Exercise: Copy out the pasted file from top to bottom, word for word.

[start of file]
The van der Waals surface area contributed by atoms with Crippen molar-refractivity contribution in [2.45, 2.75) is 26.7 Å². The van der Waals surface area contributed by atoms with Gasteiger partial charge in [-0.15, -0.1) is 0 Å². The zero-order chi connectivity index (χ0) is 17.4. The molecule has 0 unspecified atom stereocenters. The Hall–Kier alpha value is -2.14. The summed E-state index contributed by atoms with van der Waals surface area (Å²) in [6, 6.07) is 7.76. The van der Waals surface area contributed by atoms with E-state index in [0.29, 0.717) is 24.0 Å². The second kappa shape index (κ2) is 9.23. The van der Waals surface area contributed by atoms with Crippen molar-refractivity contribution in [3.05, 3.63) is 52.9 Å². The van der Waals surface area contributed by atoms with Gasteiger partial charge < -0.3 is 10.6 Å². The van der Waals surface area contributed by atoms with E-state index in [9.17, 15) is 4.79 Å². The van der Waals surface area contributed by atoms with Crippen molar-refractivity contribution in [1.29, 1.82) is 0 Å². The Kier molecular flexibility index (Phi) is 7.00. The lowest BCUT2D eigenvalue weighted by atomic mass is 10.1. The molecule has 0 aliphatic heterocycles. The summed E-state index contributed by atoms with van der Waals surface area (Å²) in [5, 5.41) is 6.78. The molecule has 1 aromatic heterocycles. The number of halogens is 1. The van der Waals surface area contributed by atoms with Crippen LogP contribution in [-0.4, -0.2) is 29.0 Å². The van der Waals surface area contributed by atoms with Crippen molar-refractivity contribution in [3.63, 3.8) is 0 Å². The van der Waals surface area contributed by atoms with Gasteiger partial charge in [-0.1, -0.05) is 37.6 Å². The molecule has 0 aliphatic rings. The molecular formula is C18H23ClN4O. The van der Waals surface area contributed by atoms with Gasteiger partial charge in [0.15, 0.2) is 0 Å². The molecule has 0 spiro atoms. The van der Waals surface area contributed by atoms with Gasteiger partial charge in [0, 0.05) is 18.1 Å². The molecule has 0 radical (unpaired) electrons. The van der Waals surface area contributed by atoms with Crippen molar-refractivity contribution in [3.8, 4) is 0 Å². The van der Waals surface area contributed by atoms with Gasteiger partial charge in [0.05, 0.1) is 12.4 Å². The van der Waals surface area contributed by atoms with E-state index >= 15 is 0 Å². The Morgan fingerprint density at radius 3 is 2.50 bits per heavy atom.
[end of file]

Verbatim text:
The van der Waals surface area contributed by atoms with Crippen molar-refractivity contribution in [2.45, 2.75) is 26.7 Å². The van der Waals surface area contributed by atoms with Gasteiger partial charge in [-0.15, -0.1) is 0 Å². The zero-order chi connectivity index (χ0) is 17.4. The molecule has 0 unspecified atom stereocenters. The Hall–Kier alpha value is -2.14. The summed E-state index contributed by atoms with van der Waals surface area (Å²) in [6, 6.07) is 7.76. The van der Waals surface area contributed by atoms with E-state index in [0.29, 0.717) is 24.0 Å². The second kappa shape index (κ2) is 9.23. The van der Waals surface area contributed by atoms with Crippen molar-refractivity contribution in [3.05, 3.63) is 52.9 Å². The van der Waals surface area contributed by atoms with Gasteiger partial charge < -0.3 is 10.6 Å². The van der Waals surface area contributed by atoms with E-state index in [9.17, 15) is 4.79 Å². The van der Waals surface area contributed by atoms with Crippen molar-refractivity contribution in [1.29, 1.82) is 0 Å². The Kier molecular flexibility index (Phi) is 7.00. The lowest BCUT2D eigenvalue weighted by atomic mass is 10.1. The molecule has 0 aliphatic heterocycles. The summed E-state index contributed by atoms with van der Waals surface area (Å²) in [5, 5.41) is 6.78. The molecule has 1 aromatic heterocycles. The number of halogens is 1. The van der Waals surface area contributed by atoms with Crippen LogP contribution in [-0.4, -0.2) is 29.0 Å². The van der Waals surface area contributed by atoms with Crippen molar-refractivity contribution in [3.63, 3.8) is 0 Å². The van der Waals surface area contributed by atoms with Gasteiger partial charge in [-0.1, -0.05) is 37.6 Å². The molecule has 0 aliphatic rings. The molecular formula is C18H23ClN4O. The van der Waals surface area contributed by atoms with Gasteiger partial charge in [0.15, 0.2) is 0 Å². The molecule has 0 spiro atoms. The van der Waals surface area contributed by atoms with Gasteiger partial charge in [0, 0.05) is 18.1 Å². The molecule has 0 radical (unpaired) electrons. The van der Waals surface area contributed by atoms with Crippen molar-refractivity contribution in [3.8, 4) is 0 Å². The van der Waals surface area contributed by atoms with Gasteiger partial charge in [0.05, 0.1) is 12.4 Å². The van der Waals surface area contributed by atoms with E-state index >= 15 is 0 Å². The Morgan fingerprint density at radius 3 is 2.50 bits per heavy atom.